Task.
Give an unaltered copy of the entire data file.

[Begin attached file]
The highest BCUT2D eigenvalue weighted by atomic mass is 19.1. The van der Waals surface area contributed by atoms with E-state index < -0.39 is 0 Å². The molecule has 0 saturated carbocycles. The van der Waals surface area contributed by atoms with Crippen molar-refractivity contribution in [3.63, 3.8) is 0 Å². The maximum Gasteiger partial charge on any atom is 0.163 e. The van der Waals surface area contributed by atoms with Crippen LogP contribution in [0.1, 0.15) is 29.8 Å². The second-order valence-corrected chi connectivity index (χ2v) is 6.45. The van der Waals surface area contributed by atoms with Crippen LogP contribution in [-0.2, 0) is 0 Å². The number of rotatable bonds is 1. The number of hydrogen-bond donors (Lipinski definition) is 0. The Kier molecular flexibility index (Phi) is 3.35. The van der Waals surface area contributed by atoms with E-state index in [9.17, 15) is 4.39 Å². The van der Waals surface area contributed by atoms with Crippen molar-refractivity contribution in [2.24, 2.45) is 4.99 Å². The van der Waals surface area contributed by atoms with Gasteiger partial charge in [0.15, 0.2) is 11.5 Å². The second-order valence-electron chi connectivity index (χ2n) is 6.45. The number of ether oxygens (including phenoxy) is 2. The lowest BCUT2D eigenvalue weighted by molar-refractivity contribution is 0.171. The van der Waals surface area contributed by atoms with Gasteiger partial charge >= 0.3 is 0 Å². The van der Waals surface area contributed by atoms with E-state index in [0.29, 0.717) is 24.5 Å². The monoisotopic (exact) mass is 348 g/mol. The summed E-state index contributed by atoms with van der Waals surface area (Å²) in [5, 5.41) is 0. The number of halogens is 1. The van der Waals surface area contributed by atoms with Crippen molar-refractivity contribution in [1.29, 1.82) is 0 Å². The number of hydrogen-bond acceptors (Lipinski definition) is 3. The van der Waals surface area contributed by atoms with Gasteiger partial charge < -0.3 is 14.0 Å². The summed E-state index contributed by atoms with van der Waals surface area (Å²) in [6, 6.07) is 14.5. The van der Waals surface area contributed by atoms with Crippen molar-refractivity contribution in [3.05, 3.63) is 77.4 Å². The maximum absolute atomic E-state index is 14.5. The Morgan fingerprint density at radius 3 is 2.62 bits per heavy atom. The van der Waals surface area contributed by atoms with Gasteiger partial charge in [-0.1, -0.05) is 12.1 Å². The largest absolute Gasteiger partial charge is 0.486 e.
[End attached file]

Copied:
The highest BCUT2D eigenvalue weighted by atomic mass is 19.1. The van der Waals surface area contributed by atoms with E-state index < -0.39 is 0 Å². The molecule has 0 saturated carbocycles. The van der Waals surface area contributed by atoms with Crippen molar-refractivity contribution in [3.63, 3.8) is 0 Å². The maximum Gasteiger partial charge on any atom is 0.163 e. The van der Waals surface area contributed by atoms with Crippen LogP contribution in [0.1, 0.15) is 29.8 Å². The second-order valence-corrected chi connectivity index (χ2v) is 6.45. The van der Waals surface area contributed by atoms with Crippen LogP contribution in [-0.2, 0) is 0 Å². The number of rotatable bonds is 1. The number of hydrogen-bond donors (Lipinski definition) is 0. The Kier molecular flexibility index (Phi) is 3.35. The van der Waals surface area contributed by atoms with E-state index in [9.17, 15) is 4.39 Å². The van der Waals surface area contributed by atoms with Crippen molar-refractivity contribution in [2.24, 2.45) is 4.99 Å². The van der Waals surface area contributed by atoms with Gasteiger partial charge in [0.15, 0.2) is 11.5 Å². The second-order valence-electron chi connectivity index (χ2n) is 6.45. The number of ether oxygens (including phenoxy) is 2. The lowest BCUT2D eigenvalue weighted by molar-refractivity contribution is 0.171. The van der Waals surface area contributed by atoms with Gasteiger partial charge >= 0.3 is 0 Å². The van der Waals surface area contributed by atoms with E-state index in [0.29, 0.717) is 24.5 Å². The monoisotopic (exact) mass is 348 g/mol. The summed E-state index contributed by atoms with van der Waals surface area (Å²) in [5, 5.41) is 0. The number of halogens is 1. The van der Waals surface area contributed by atoms with Crippen molar-refractivity contribution in [1.29, 1.82) is 0 Å². The number of hydrogen-bond acceptors (Lipinski definition) is 3. The van der Waals surface area contributed by atoms with Gasteiger partial charge < -0.3 is 14.0 Å². The summed E-state index contributed by atoms with van der Waals surface area (Å²) in [6, 6.07) is 14.5. The van der Waals surface area contributed by atoms with Crippen molar-refractivity contribution in [3.05, 3.63) is 77.4 Å². The maximum absolute atomic E-state index is 14.5. The Morgan fingerprint density at radius 3 is 2.62 bits per heavy atom. The van der Waals surface area contributed by atoms with Gasteiger partial charge in [-0.1, -0.05) is 12.1 Å². The largest absolute Gasteiger partial charge is 0.486 e.